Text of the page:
Annual screening with X-rays does not reduce lung cancer deaths
27 October 2011
A trial involving 150,000 patients that gave half annual chest
X-rays for up to four years showed that screening did not significantly
reduce death from lung cancer compared to the unscreened group.
The study is being published early online and in the November 2
issue of JAMA.
Martin M. Oken, M.D., of the University of Minnesota, and
colleagues examined the effect on mortality of screening for lung
cancer using radiographs in the Prostate, Lung, Colorectal, and
Ovarian (PLCO) Cancer Screening Trial. This randomized controlled
trial involved 154,901 participants, ages 55 through 74 years, of
whom 77,445 were assigned to annual screenings and 77,456 to usual
care, at 1 of 10 screening centers across the United States, between
November 1993 and July 2001.
Participants in the intervention group were offered an annual
chest radiograph for four years. Diagnostic follow-up of positive
screening results was determined by participants and their health
care practitioners. Participants in the usual care group were not
offered chest radiograph screening and received their usual medical
care. All diagnosed cancers, deaths, and causes of death were
ascertained through the earlier of 13 years of follow-up or until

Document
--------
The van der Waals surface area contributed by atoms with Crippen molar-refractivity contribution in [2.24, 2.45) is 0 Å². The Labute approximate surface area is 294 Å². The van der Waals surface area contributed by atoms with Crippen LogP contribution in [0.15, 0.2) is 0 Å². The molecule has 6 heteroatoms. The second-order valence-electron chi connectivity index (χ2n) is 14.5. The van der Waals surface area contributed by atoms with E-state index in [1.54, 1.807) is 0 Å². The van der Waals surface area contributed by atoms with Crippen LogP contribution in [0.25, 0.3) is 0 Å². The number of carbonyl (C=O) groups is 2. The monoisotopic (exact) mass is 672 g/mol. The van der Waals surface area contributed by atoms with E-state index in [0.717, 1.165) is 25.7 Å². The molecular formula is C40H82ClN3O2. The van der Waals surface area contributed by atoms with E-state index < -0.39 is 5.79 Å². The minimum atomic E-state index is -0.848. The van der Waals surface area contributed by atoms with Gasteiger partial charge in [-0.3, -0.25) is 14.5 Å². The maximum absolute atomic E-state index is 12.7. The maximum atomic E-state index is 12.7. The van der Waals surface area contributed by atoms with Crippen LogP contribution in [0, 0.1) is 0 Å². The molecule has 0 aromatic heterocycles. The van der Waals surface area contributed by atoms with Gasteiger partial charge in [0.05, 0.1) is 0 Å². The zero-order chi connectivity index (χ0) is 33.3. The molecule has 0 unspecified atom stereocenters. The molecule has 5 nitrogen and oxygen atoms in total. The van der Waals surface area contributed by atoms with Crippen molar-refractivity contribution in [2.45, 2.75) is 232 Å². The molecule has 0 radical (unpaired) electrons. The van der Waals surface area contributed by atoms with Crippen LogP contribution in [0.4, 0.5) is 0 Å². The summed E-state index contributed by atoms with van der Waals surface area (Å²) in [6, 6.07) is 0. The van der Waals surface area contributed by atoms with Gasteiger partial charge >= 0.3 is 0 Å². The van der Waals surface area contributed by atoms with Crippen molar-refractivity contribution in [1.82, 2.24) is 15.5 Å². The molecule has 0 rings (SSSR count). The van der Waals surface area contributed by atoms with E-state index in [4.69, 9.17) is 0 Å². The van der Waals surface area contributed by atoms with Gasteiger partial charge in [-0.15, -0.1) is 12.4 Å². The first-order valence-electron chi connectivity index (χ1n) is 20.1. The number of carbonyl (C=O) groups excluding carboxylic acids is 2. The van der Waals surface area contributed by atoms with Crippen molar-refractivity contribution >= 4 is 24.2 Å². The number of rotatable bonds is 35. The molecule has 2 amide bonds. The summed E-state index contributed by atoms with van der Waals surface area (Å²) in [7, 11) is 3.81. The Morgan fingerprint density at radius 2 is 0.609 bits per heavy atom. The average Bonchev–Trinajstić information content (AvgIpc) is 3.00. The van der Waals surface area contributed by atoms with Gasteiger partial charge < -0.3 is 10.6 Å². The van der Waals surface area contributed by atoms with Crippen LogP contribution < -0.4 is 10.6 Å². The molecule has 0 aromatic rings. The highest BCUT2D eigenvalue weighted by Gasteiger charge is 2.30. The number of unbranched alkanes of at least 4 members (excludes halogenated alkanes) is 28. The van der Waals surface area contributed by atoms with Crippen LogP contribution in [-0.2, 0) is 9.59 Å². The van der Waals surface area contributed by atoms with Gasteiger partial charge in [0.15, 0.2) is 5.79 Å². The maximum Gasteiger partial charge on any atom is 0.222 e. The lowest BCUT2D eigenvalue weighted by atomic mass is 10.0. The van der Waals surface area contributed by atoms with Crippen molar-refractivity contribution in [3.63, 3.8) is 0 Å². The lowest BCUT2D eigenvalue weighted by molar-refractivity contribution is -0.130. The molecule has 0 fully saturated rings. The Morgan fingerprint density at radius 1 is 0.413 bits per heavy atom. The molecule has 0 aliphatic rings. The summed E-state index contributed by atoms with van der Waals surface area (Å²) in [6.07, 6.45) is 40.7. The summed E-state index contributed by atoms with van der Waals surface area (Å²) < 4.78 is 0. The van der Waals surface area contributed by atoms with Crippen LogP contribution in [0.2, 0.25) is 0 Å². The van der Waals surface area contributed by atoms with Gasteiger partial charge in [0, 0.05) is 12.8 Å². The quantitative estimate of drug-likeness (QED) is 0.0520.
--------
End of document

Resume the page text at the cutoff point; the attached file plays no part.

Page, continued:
December 31, 2009.
During the entire 13-year study period, there were 1,696 lung
cancers detected in the intervention group and 1,620 lung cancers in
the usual care group. Of participants diagnosed with lung cancer
during the follow-up, stage and histology was similar by group, with
about 41% being adenocarcinoma, 20% squamous cell carcinoma, 14%
small cell carcinoma, 5% large cell carcinoma, and 20% other
non-small cell lung cancer.
Regarding the effect on mortality, the researchers found that
annual chest radiographic screening for up to four years did not
significantly decrease lung cancer mortality compared with usual
care: for the total 13-year follow-up period, 1,213 lung cancer
deaths were observed in the intervention group vs. 1,230 in the
usual care group.
"The randomized groups in PLCO were comparable at baseline, there
was relatively high screening adherence in the intervention group
and low contamination in the usual care group, and the treatment
distributions across the groups were similar. Therefore, these
findings provide good evidence that there is not a substantial lung
cancer mortality benefit from lung cancer screening with 4 annual
chest radiographs," the authors write.